A recent study reports that STAT3 and AKT pathways make up a parallel circuit for maintaining self-renewal in ESCs in the absence of LIF (Niwa et al., 2009). We were able to exclude STAT3 signaling as a potential mechanism for the Ctbp2-B RNAi phenotype and in our analysis of AKT signaling in the presence of LIF, we do not observe a change in protein or phosphorylation levels. This study does not exclude the potential for an AKT-associated signaling mechanism in Ctbp2-B RNAi cultures in the absence of LIF (Supplementary Materials, Figure S1C). However, given our identification of both a gain of function phenotype in the presence of LIF and a downward trajectory of Oct4 expression after LIF withdrawal, the signal regulating CtBP2’s repressor activity should be apparent in both the presence and absence of LIF.
The phenotypes observed in the blast assays, namely a delay in blast colony emergence and an unusual abundance of transitional colonies, are attributed to a loss of Brachyury and Scl. These in vitro findings parallel those from in vivo embryos with defects in Brachyury expression and from Scl−/− EBs (Robertson et al., 2000). A decrease in Brachyury expression was noted in the Ctbp2 null and linked to Wnt signaling, since CtBP2 is reported to function with β-catenin as a transcriptional activator of Brachyury (Yamaguchi et al., 1999; Hildebrand and Soriano, 2002). Our study does not find a change in GSK3-β or β-catenin levels in the absence of CtBP2, therefore, we can confirm that CtBP2 functions alongside β-catenin instead of functioning upstream of β-catenin. We can conclude that CtBP2 is required for normal transcription of Brachyury and that Wnt signaling alone is necessary but not sufficient to activate normal transcription of Brachyury. There are no published findings with regard to CtBP2 regulation of Scl; however, defects in yolk sac vascularization are noted in the Ctbp2 null (Hildebrand and Soriano, 2002). Scl is recognized as a key regulator of hematopoietic specification and yolk sac angiogenesis, so the in vivo hematopoietic defects and the abundance of transitionals in vitro point toward a loss of Scl (Robertson et al., 2000; Lecuyer and Hoang, 2004). Gene expression analysis confirms a decrease in expression of Scl in Ctbp2-B RNAi and leads to the conclusion that Ctbp2 is important in embryonic development as a transcriptional activator of Scl. Protein-protein interactions and promoter studies are still needed to characterize CtBP2’s effect as a direct activator or as an indirect activator of Scl gene expression.
The decision to self-renew or differentiate is not as black and white as it might appear and this existence of a gray area enables ESCs to respond to the constantly changing demands of development. Pluripotency depends on an ability to balance fates and choose between symmetric self-renewal, asymmetric cell division, or commitment. The findings from this study demonstrate a clear role for Ctbp2 in embryonic development. The model proposed is one in which CtBP2 normally represses Oct4, either directly or via a yet to be determined signaling pathway, to permit ESC differentiation and maintain asymmetric self-renewal. The model also proposes that CtBP2 directly activates transcription of Brachyury and Scl to permit normal blast formation and induction of hematopoiesis.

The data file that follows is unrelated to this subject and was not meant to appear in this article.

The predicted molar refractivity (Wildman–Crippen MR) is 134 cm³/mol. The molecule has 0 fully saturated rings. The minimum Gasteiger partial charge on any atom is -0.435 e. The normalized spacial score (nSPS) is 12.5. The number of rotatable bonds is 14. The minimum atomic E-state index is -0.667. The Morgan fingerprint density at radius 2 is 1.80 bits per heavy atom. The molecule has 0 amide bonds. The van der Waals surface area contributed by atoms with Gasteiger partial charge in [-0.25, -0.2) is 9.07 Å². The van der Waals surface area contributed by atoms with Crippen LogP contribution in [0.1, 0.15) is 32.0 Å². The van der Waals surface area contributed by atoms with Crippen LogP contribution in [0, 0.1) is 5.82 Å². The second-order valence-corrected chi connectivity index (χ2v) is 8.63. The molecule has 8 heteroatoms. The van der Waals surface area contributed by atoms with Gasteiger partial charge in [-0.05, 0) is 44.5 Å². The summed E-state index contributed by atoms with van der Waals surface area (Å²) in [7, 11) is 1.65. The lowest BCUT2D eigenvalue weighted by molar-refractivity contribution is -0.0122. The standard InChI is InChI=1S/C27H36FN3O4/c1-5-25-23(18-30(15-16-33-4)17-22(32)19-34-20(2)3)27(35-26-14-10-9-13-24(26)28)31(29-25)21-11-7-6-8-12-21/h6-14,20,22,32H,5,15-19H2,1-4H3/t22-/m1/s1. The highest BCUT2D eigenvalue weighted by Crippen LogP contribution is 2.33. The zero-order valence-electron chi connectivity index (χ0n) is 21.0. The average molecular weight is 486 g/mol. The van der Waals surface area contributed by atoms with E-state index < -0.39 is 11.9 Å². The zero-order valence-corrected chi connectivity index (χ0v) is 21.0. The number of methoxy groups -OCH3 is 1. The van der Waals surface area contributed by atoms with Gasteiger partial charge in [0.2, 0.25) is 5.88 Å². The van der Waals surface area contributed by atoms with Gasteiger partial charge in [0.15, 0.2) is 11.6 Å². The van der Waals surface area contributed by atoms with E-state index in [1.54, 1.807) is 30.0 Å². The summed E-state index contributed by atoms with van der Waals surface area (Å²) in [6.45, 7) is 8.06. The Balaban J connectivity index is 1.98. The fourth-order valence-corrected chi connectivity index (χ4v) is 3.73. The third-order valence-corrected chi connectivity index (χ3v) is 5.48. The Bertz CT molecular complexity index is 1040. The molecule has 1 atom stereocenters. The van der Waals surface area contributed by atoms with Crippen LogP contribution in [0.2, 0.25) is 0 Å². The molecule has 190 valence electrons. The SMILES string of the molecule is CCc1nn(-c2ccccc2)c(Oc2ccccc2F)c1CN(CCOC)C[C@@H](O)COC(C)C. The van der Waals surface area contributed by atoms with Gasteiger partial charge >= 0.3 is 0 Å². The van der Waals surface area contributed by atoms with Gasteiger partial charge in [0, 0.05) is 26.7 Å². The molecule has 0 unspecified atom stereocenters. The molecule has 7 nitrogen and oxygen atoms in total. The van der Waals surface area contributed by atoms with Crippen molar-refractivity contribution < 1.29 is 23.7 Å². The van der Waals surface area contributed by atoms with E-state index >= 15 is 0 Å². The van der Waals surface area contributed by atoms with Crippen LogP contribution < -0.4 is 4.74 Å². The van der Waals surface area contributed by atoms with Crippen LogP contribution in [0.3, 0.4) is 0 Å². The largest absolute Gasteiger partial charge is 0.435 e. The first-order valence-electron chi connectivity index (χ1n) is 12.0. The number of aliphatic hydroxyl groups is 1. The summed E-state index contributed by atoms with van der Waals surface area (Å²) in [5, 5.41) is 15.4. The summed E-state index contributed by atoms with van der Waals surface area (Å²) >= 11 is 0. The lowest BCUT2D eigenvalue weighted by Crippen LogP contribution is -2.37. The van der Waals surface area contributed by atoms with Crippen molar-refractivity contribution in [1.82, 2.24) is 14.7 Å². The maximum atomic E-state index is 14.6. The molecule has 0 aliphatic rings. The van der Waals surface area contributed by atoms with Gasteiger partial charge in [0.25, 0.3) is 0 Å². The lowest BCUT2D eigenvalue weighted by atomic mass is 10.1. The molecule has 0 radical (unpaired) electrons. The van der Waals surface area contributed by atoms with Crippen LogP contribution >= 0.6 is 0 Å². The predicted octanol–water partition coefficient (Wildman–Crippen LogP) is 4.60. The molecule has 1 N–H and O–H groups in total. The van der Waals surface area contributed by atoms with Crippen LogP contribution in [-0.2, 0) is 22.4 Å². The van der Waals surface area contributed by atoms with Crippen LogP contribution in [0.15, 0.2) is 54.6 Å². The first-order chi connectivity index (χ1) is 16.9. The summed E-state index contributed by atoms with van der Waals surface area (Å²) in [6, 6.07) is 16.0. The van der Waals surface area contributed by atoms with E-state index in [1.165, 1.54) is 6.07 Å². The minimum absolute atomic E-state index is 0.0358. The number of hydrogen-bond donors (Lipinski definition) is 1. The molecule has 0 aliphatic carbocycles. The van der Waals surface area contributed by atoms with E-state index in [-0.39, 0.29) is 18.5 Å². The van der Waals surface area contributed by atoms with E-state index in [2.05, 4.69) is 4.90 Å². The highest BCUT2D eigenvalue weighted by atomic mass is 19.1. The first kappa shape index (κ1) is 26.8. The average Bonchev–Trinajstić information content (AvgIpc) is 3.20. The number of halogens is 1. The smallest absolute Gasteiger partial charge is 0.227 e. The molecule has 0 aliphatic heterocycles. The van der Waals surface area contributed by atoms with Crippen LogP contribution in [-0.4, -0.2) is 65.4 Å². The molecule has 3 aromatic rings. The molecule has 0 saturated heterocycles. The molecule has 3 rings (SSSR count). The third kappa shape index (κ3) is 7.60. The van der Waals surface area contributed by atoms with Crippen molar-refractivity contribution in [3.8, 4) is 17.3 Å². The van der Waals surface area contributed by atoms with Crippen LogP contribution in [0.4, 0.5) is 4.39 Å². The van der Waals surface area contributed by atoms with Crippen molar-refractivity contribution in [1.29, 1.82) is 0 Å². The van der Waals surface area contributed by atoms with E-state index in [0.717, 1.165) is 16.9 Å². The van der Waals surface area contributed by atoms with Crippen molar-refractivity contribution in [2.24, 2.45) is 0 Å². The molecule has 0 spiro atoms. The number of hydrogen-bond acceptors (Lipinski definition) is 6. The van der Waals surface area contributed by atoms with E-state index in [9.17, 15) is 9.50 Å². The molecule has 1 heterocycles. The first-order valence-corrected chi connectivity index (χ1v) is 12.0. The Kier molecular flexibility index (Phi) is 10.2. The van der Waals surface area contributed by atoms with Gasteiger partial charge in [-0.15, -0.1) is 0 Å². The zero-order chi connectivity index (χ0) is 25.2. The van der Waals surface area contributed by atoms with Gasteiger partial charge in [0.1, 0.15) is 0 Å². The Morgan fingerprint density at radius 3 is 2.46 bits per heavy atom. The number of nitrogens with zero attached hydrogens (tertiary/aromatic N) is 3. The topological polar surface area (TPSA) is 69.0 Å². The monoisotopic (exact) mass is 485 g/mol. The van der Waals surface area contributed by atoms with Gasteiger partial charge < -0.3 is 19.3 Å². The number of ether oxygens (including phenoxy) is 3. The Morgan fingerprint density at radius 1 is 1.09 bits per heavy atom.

The proposed role of CtBP2 is to establish a pattern of gene expression that favors pluripotency and asymmetric self-renewal. The loss of CtBP2 does not completely block differentiation in ESC or blast assays and does not completely block transcription of Brachyury or Scl, which suggests the presence of a secondary transcriptional activator with similar function. From a developmental perspective, the presence of a secondary regulator in the absence of CtBP2 will only rescue the developing embryo if the activity occurs in parallel or if normal expression of Brachyury and Scl is maintained. Given the observed in vivo defects which lead to embryonic lethality and the delays in the in vitro assays that lead to aberrant ESC differentiation and blast formation, we infer that the secondary regulatory does not function in parallel to CtBP2, but rather, is activated in response to a loss of CtBP2. In sum, the Ctbp2-B RNAi cultures do eventually differentiate but unfortunately, with regard to embryonic development, delays in developmental cues are often lethal. In addition to continued characterization of biochemical interactions between CtBP2 and stem cell gene promoters to further our knowledge of the developmental regulation in the in vivo null, the finding of an abundance of undifferentiated progenitors also suggests that future studies include an analysis of Ctbp2 in tumor models.
Ctbp2 was selected from microarray expression data sets based on differential expression (enrichment) in stem cells, in comparison to committed progenitors (Ivanova et al., 2002; Ramalho-Santos et al., 2002). The criteria used were identification as a chromatin factor and a greater than two-fold level of enrichment in stem cells. Ctbp2 satisfied both criteria sufficiently as a chromatin-related co-repressor of transcription with a level of expression in mouse embryonic stem cells five times that measured in committed progenitors (Ivanova et al., 2002).